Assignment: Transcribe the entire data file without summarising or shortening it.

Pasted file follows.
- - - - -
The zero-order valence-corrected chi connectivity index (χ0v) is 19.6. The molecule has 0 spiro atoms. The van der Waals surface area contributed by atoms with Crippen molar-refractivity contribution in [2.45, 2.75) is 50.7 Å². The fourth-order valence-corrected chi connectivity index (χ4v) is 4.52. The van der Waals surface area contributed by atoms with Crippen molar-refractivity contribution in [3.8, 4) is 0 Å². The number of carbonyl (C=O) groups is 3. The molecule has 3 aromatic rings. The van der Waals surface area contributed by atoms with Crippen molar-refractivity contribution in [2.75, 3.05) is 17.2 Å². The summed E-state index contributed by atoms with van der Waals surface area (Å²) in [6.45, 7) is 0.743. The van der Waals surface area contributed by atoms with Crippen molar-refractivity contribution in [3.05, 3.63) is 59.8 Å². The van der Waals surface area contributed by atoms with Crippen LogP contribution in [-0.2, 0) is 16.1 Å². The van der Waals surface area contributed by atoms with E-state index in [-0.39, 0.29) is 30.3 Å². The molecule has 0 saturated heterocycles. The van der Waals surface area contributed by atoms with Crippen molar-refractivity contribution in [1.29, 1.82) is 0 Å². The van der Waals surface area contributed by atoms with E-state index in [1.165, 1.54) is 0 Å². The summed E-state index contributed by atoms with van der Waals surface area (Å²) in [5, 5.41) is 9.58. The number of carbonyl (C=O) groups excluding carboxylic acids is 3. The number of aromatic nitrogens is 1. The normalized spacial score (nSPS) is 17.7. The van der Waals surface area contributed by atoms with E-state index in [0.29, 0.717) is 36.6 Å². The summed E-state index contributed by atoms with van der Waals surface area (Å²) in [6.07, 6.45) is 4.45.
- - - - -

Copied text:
The zero-order valence-corrected chi connectivity index (χ0v) is 19.6. The molecule has 0 spiro atoms. The van der Waals surface area contributed by atoms with Crippen molar-refractivity contribution in [2.45, 2.75) is 50.7 Å². The fourth-order valence-corrected chi connectivity index (χ4v) is 4.52. The van der Waals surface area contributed by atoms with Crippen molar-refractivity contribution in [3.8, 4) is 0 Å². The number of carbonyl (C=O) groups is 3. The molecule has 3 aromatic rings. The van der Waals surface area contributed by atoms with Crippen molar-refractivity contribution in [2.75, 3.05) is 17.2 Å². The summed E-state index contributed by atoms with van der Waals surface area (Å²) in [6.45, 7) is 0.743. The van der Waals surface area contributed by atoms with Crippen molar-refractivity contribution in [3.05, 3.63) is 59.8 Å². The van der Waals surface area contributed by atoms with Crippen LogP contribution in [-0.2, 0) is 16.1 Å². The van der Waals surface area contributed by atoms with E-state index in [-0.39, 0.29) is 30.3 Å². The molecule has 0 saturated heterocycles. The van der Waals surface area contributed by atoms with Crippen molar-refractivity contribution in [1.29, 1.82) is 0 Å². The van der Waals surface area contributed by atoms with E-state index in [1.165, 1.54) is 0 Å². The summed E-state index contributed by atoms with van der Waals surface area (Å²) in [5, 5.41) is 9.58. The number of carbonyl (C=O) groups excluding carboxylic acids is 3. The number of aromatic nitrogens is 1. The normalized spacial score (nSPS) is 17.7. The van der Waals surface area contributed by atoms with E-state index in [0.29, 0.717) is 36.6 Å². The summed E-state index contributed by atoms with van der Waals surface area (Å²) in [6.07, 6.45) is 4.45.